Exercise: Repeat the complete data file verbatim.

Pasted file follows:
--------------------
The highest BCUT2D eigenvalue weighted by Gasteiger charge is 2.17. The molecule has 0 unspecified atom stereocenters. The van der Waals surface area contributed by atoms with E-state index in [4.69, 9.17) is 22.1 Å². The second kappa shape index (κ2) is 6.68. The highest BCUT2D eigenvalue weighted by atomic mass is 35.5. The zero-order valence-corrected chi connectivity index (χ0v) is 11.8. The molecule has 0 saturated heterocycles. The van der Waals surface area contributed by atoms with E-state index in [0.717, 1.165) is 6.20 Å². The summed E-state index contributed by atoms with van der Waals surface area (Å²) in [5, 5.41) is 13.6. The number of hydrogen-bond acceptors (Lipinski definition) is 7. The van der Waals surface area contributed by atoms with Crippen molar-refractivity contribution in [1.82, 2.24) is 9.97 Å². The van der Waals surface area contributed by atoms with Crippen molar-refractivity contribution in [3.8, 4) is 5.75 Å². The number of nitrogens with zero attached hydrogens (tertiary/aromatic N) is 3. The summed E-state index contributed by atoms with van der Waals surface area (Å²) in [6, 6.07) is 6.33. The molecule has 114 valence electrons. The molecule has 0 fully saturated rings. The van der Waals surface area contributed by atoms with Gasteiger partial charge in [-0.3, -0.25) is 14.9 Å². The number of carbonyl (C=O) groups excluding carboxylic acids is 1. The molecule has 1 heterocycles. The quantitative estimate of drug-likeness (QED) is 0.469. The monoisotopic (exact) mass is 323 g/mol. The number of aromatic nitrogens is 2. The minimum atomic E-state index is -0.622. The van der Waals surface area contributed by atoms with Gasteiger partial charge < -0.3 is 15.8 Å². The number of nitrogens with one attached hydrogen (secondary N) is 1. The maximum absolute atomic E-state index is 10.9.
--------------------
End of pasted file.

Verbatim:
The highest BCUT2D eigenvalue weighted by Gasteiger charge is 2.17. The molecule has 0 unspecified atom stereocenters. The van der Waals surface area contributed by atoms with E-state index in [4.69, 9.17) is 22.1 Å². The second kappa shape index (κ2) is 6.68. The highest BCUT2D eigenvalue weighted by atomic mass is 35.5. The zero-order valence-corrected chi connectivity index (χ0v) is 11.8. The molecule has 0 saturated heterocycles. The van der Waals surface area contributed by atoms with E-state index in [0.717, 1.165) is 6.20 Å². The summed E-state index contributed by atoms with van der Waals surface area (Å²) in [5, 5.41) is 13.6. The number of hydrogen-bond acceptors (Lipinski definition) is 7. The van der Waals surface area contributed by atoms with Crippen molar-refractivity contribution in [1.82, 2.24) is 9.97 Å². The van der Waals surface area contributed by atoms with Crippen molar-refractivity contribution in [3.8, 4) is 5.75 Å². The number of nitrogens with zero attached hydrogens (tertiary/aromatic N) is 3. The summed E-state index contributed by atoms with van der Waals surface area (Å²) in [6, 6.07) is 6.33. The molecule has 114 valence electrons. The molecule has 0 fully saturated rings. The van der Waals surface area contributed by atoms with Gasteiger partial charge in [-0.3, -0.25) is 14.9 Å². The number of carbonyl (C=O) groups excluding carboxylic acids is 1. The molecule has 1 heterocycles. The quantitative estimate of drug-likeness (QED) is 0.469. The monoisotopic (exact) mass is 323 g/mol. The number of aromatic nitrogens is 2. The minimum atomic E-state index is -0.622. The van der Waals surface area contributed by atoms with Gasteiger partial charge < -0.3 is 15.8 Å². The number of nitrogens with one attached hydrogen (secondary N) is 1. The maximum absolute atomic E-state index is 10.9.